13 Sep 2019 Obama Clean Water “Power Grab” Repealed
Fulfilling an executive order, and in response to multiple court rulings, Environmental Protection Agency (EPA) Administrator Andrew Wheeler and Assistant Secretary of the Army R.D. James announced the repeal of the Obama-era “Waters of the United States” (WOTUS) definition in the Clean Water Act (CWA).
National Center Senior Fellow Bonner Cohen, Ph.D., who called the WOTUS rule a “far-reaching power grab,” cheers the repeal:
This is a victory for property rights and a defeat for the administrative regulatory state. The Trump Administration has just lifted a huge burden from rural communities all across the country.
Wheeler said the finalized repeal will “recodify the previous administration’s overreach in the federal regulation of U.S. waters and recodify the longstanding and familiar regulatory text that previously existed.” It will officially go into effect 60 days after the rule is published in the Federal Register.
The rule fulfills Executive Order 13778, signed by President Trump in March 2017, that sought clean water solutions while also “promoting economic growth, minimizing regulatory uncertainty, and showing due regard for the roles of the Congress and the States under the Constitution.”
At the time, Bonner said the change mandated by the order would “bring long-overdue regulatory certainty to farmers, ranchers, fruit growers and other businesses, allowing them to operate without the fear of arbitrary and capricious acts by unaccountable Washington bureaucrats.”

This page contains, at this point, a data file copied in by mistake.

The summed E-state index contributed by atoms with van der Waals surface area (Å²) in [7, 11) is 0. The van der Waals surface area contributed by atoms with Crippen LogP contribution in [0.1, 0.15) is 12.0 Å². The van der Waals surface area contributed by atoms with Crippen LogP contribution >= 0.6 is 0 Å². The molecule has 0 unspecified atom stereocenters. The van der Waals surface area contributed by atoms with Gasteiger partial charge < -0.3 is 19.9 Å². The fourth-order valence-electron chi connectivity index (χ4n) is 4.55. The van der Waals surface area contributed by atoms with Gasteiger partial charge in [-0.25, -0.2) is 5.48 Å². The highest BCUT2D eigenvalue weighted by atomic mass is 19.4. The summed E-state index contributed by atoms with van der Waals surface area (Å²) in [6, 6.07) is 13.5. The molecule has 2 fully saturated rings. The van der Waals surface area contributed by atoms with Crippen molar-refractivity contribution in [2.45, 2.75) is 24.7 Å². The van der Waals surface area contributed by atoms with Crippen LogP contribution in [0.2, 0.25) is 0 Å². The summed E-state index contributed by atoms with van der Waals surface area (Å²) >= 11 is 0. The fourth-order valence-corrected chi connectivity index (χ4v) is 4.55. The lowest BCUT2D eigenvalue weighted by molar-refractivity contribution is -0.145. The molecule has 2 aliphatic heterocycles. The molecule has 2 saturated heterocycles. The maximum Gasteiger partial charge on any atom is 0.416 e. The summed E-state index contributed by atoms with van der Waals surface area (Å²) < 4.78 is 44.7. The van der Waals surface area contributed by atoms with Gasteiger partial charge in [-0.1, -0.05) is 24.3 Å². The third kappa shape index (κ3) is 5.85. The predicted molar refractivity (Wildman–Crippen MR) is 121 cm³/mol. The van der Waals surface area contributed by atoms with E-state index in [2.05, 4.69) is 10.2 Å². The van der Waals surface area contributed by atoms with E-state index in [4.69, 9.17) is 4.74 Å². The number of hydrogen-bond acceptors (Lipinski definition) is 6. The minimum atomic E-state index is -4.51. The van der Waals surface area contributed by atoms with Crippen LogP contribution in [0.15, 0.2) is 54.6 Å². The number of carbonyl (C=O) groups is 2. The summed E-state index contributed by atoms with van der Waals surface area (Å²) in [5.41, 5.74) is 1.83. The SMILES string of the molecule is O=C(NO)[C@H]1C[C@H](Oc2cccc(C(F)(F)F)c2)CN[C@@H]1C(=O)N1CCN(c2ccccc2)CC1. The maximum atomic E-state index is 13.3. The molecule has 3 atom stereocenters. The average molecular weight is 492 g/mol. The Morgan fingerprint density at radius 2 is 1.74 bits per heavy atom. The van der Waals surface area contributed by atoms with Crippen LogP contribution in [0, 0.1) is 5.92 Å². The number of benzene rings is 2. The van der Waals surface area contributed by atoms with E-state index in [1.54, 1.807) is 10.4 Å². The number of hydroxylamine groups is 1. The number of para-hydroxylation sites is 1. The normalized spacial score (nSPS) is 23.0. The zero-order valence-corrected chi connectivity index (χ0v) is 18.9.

The need for Trump’s order was backed by legal challenges that said the rule changed too much from its original proposal without necessary public input. Wheeler said the reimplementation of the old rule would provide “greater regulatory certainty” to those affected by the CWA.
In a Daily Signal article by Kevin Mooney, Bonner adds:
Under the guise of “clarifying” two ambiguous Supreme Court rulings from the early 2000s, the Obama Administration concocted an elaborate scheme that would have subjected millions of acres of private land across the country to federal zoning.
Two federal court decisions in the last three months – one in Texas, and the other in Georgia – found that the 2015 Obama plan to regulate wetlands went far beyond what the Clean Water Act allows. The confusion over what qualifies as “waters of the United States” under the CWA has triggered endless litigation and bedeviled farmers, ranchers, developers, home builders and others involved in natural resources-related businesses for years.
Had the Obama WOTUS rule not been repealed by the Trump Administration, landowners would have had to get a permit from EPA and/or the Corps of Engineers before making any significant modifications to their property. The Washington bureaucrat deciding whether a farmer could put a ditch or stock pond on his farm would have been someone who had never set foot on the farmer’s property and who was accountable to absolutely no one.
The Obama WOTUS rule was the biggest power grab in EPA’s history.